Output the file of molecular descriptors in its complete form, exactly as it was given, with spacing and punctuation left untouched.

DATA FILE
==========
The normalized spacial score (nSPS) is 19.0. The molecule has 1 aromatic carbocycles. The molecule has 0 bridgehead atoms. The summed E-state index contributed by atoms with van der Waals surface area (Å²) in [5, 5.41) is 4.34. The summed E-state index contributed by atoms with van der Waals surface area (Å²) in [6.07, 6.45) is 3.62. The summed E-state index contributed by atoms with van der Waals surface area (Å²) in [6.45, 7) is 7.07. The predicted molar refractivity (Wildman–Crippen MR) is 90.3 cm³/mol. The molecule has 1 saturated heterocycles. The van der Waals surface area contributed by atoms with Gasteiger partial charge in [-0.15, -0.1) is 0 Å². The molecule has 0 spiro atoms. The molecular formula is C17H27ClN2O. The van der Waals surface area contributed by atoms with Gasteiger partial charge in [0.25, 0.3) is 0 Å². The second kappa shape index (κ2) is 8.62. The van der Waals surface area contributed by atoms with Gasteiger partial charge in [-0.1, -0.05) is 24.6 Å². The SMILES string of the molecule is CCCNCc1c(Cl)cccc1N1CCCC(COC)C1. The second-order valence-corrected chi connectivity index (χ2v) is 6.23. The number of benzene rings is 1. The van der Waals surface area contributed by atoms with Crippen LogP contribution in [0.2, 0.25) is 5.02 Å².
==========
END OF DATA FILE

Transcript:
The normalized spacial score (nSPS) is 19.0. The molecule has 1 aromatic carbocycles. The molecule has 0 bridgehead atoms. The summed E-state index contributed by atoms with van der Waals surface area (Å²) in [5, 5.41) is 4.34. The summed E-state index contributed by atoms with van der Waals surface area (Å²) in [6.07, 6.45) is 3.62. The summed E-state index contributed by atoms with van der Waals surface area (Å²) in [6.45, 7) is 7.07. The predicted molar refractivity (Wildman–Crippen MR) is 90.3 cm³/mol. The molecule has 1 saturated heterocycles. The van der Waals surface area contributed by atoms with Gasteiger partial charge in [-0.15, -0.1) is 0 Å². The molecule has 0 spiro atoms. The molecular formula is C17H27ClN2O. The van der Waals surface area contributed by atoms with Gasteiger partial charge in [0.25, 0.3) is 0 Å². The second kappa shape index (κ2) is 8.62. The van der Waals surface area contributed by atoms with Gasteiger partial charge in [-0.1, -0.05) is 24.6 Å². The SMILES string of the molecule is CCCNCc1c(Cl)cccc1N1CCCC(COC)C1. The second-order valence-corrected chi connectivity index (χ2v) is 6.23. The number of benzene rings is 1. The van der Waals surface area contributed by atoms with Crippen LogP contribution in [0.2, 0.25) is 5.02 Å².